Infectious Disease

Most antibiotic prescriptions were issued without a visit or ID-related code, according to a large study

August 12, 2021

Read for 2 minutes

Source / information

Published by:

Disclosure:
Fischer does not disclose any relevant financial information. Please refer to the study for all relevant financial information from the other authors.

ADD SUBJECT TO EMAIL ALERTS

Receive an email when new articles are published on

Please enter your email address to receive an email when new articles are published on . “data-action =” subscribe “> subscribe

We could not process your request. Please try again later. If this problem persists, please contact customerservice@slackinc.com.

Back to Healio

A study that evaluated more than 22 million outpatient antibiotic prescriptions in the United States found that more than half were unrelated to a doctor visit or an infection-related diagnosis, researchers reported.

“Antibiotic use is one of the most common outpatient medical interventions, with over 259 million antibiotic outpatient prescriptions in the US in 2018.” Michael A. Fischer, MD, MS, who specializes in pharmacoepidemiology and pharmaceutics at Brigham and Women’s Hospital and Harvard Medical School, and colleagues wrote, adding that clinicians prescribe antibiotics for 13% of outpatient visits.

Fischer MA, et al.  Open Forum Infect Dis.  2021; doi: 10.1093 / ofid / ofab412.

Fischer MA, et al. Open Forum Infect Dis. 2021; doi: 10.1093 / ofid / ofab412.

“However, overuse of antibiotics increases the risk of antibiotic resistance and side effects,” they wrote. “In addition, every 1,000 outpatient antibiotic prescriptions leads to a visit to the emergency room because of an antibiotic-associated adverse drug reaction. Up to 50% of the antibiotics prescribed may be redundant, which means that in return for the risk of side effects, patients may not even see a clinical benefit. “

To assess the outpatient prescribing of antibiotics in the United States, Fischer and colleagues conducted an observational cohort study with data from a large private insurance company on patients who were prescribed antibiotics between April 1, 2016 and June 30, 2018. According to the study, they identified whether prescriptions were linked to a doctor visit and an infection-related diagnosis; associated with a visit to the doctor, but no infection-related diagnosis; or not in conjunction with a personal visit to the doctor in the 7 days prior to the prescription. They then used multivariable models to assess whether non-visit-based antibiotic prescriptions (NVBAP) differed from visit-based antibiotics based on patient, clinician, or antibiotic characteristics.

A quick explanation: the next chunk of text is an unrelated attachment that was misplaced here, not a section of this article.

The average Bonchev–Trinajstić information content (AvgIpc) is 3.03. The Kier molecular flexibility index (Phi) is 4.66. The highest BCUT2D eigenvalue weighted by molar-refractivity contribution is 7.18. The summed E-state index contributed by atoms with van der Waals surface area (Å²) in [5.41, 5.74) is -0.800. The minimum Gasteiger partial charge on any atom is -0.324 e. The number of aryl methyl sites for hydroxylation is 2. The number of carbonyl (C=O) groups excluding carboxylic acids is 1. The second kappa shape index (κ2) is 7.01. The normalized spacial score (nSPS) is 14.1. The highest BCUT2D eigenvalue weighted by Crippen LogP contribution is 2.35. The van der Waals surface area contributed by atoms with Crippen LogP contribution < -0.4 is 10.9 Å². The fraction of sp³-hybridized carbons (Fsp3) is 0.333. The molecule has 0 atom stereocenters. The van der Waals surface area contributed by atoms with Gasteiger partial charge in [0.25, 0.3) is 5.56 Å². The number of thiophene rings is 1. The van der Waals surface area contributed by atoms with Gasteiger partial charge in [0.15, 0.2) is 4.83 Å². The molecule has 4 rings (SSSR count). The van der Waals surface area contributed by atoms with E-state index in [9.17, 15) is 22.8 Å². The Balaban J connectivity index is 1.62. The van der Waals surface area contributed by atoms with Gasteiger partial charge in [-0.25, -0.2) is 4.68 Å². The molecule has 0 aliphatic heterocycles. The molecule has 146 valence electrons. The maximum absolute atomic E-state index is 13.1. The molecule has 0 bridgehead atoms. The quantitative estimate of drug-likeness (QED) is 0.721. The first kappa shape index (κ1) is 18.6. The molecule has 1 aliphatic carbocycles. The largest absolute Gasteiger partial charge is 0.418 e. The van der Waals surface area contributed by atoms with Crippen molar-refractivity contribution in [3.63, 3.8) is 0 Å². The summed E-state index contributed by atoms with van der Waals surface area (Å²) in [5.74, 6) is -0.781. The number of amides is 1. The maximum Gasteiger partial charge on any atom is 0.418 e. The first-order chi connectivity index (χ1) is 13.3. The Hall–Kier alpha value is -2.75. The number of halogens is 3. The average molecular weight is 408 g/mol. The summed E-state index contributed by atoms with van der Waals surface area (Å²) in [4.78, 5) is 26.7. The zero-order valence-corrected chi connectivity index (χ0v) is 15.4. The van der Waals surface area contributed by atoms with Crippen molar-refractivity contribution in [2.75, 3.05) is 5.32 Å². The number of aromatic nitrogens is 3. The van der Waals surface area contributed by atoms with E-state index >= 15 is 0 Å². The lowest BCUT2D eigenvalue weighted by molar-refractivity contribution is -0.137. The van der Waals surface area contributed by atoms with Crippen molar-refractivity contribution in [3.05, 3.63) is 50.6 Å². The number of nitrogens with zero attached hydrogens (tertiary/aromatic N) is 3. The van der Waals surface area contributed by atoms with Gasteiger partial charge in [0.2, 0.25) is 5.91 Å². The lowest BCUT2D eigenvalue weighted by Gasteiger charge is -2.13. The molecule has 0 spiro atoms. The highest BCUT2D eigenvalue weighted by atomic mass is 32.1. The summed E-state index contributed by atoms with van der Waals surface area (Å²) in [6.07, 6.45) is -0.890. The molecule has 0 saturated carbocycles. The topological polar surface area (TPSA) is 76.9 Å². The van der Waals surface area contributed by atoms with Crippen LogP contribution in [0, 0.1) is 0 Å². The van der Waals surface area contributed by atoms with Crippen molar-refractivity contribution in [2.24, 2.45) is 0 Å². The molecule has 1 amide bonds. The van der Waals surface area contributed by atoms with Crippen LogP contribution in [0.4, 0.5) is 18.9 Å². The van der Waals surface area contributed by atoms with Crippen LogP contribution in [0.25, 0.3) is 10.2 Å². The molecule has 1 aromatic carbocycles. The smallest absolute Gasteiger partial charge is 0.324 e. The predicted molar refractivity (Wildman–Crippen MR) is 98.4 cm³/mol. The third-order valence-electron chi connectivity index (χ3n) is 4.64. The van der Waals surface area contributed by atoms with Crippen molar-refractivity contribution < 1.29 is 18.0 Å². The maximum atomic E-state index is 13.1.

The study enrolled 8.6 million people who completed 22.3 million antibiotic prescriptions.

According to Fischer and colleagues, 31% (6.9 million) of antibiotic prescriptions were not associated with a doctor’s visit and 22% (4.9 million) did not contain an infection-related diagnostic code.

They found that NVBAP rates were lower in children than adults, with children ages 0-17 accounting for 16%, adults ages 18-64 years 33%, and adults 65 and over accounting for 34%. In addition, among the most commonly prescribed classes of antibiotics, the NVBAP was highest for penicillins (36%) and lowest for cephalosporins (25%) and macrolides (25%). The study also showed that medical specialists had the highest NVBAP rate (38%), followed by internists (28%), general practitioners (20%), and pediatricians (10%).

“Our results increase concerns about antibiotic overuse and the associated risks of adverse events and antibiotic resistance,” the authors write. “Prescriptions that are issued and filled out without a personal visit or without documentation of an infection are particularly problematic, since antibiotic stewardship interventions may not reach the prescribing doctor at the time of the decision.”

ADD SUBJECT TO EMAIL ALERTS

Receive an email when new articles are published on

Please enter your email address to receive an email when new articles are published on . “data-action =” subscribe “> subscribe

We could not process your request. Please try again later. If this problem persists, please contact customerservice@slackinc.com.

Back to Healio

Related Articles